AI Art is Unethical and Discredits Artists

Vanessa Jaquish, Staff Writer

   Art and technology are two fields that are constantly expanding in our modern society. New art forms are imagined and technological advances are made daily. The two fields have a long history of influencing each other, but there is a point where this collaboration goes too far. Art generated by Artificial Intelligence (AI) is a relatively new, but fast-growing trend, generating controversy just as quickly, and igniting multiple questions about plagiarism and ethics. Because of this and more, people shouldn’t participate in or condone the plagiarism of original art and techniques perpetrated by AI art systems.

   Artificial intelligence cannot function on its own, as it needs to mimic the human thought process and intelligence. It cannot feel emotions or be creative, so for it to make “art,” it needs to get reference from actual art made by humans. This means that human artists, who put countless hours of effort and creativity into their work, are having their artworks appropriated by AI without their knowledge or consent.

    According to The Guardian, Kim Leutwyler, an Australian-based artist, said that the popular app known as Lensa was noticeably replicating distinctive art styles. Leutwyler said, “Some of the work is distinctly recognisable to other artists’ work. They are calling it a new original work but some artists are having their exact style replicated exactly in brush strokes, techniques that take years and years to refine.” She added, “It’s frustrating and it feels like a violation. We’ve not been compensated, we’ve not been credited” ( It is natural for humans to be inspired by others’ art. However, humans only use the inspiration to further develop their own style. What AI-generated art is doing with replicating peoples’ styles and not crediting them is, by definition, plagiarism.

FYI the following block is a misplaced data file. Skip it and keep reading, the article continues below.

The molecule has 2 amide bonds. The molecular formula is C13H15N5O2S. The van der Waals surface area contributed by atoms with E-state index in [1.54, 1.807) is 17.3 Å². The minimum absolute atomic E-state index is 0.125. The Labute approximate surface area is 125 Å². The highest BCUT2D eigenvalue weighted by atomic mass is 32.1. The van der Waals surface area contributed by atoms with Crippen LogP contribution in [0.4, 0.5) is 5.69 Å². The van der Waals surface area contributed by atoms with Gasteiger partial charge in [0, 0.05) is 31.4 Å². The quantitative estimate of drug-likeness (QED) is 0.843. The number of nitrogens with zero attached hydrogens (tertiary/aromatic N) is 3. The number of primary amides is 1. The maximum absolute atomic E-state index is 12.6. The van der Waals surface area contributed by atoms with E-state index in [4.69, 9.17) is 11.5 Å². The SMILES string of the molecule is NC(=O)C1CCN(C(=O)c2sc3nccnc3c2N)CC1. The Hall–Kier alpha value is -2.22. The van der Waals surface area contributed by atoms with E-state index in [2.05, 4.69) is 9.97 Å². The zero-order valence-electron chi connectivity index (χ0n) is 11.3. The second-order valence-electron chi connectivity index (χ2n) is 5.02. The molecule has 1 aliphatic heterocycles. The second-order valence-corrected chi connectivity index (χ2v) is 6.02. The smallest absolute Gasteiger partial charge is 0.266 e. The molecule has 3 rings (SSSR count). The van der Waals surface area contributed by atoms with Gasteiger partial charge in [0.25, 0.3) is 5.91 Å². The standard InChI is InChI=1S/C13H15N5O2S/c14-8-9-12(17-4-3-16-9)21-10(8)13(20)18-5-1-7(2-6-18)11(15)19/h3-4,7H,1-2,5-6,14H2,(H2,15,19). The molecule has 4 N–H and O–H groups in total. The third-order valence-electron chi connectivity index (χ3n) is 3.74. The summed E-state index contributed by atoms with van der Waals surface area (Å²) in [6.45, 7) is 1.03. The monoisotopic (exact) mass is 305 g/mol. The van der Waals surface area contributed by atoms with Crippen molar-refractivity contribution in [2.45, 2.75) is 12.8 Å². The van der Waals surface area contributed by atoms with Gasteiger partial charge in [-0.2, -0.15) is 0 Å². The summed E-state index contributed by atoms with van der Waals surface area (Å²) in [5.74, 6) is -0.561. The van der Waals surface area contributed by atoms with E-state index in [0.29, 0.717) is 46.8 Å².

AI art apps like Lensa are also problematic when it comes to ethics. According to a design ideas website, some users who have had portraits generated for them have noticed that the AI sexualized them significantly. “Lensa’s Magic Avatar has also generated nude art based on photographs of children, lightened black skin, and made users significantly thinner than they appear in the source images they uploaded. AI training data like LAION is full of racist stereotypes, pornography, and even explicit images of rape. Of course, AI training data reflects the biases and prejudices of human artists and other content producers, but there doesn’t appear to be any attempt on the app creators’ part to moderate that data” ( Artificial intelligence having ethical issues is nothing new. If AI art is going to have the same, if not, worse, ramifications as human-made pieces, why even have it in the first place?

   While talking about his stop-motion adaptation of Pinocchio, Director Guillermo del Toro also expressed distaste in AI-generated art. He said, “I think that art is an expression of the soul. At its best, it is encompassing everything you are. Therefore, I consume, and love, art made by humans. I am completely moved by that. I am not interested in an illustration made by machines and the extrapolation of information” ( AI of all forms risks putting unthinkable numbers of workers out of a job and replaced with robots. Art, which is arguably one of the most important features of humanity, cannot be put at risk.

   Freshman Alena Boehmer has mixed feelings about AI-generated art. Boehmer said, “While it is fun to see what AI can do with a simple prompt, having art being stolen to teach the AI isn’t so fun. I’ve even seen stories where people use AI-generated art to win contests and such.” She continued, “It’s also so demotivating to see AI art get so much praise when it takes no effort, while some people take hours and even days to make art. [AI art] seemed interesting when it started, but it’s just stolen [art].”

   Using artificial intelligence to make images is an easy shortcut for those who do not possess artistic skills. But these abilities are not only available to a select few. These skills can, and are, learned with time and patience. People should express their own artistic talents instead of relying on uncreative and emotionless AI to do it for them, a method that is only viable by unethically plagiarizing genuine art.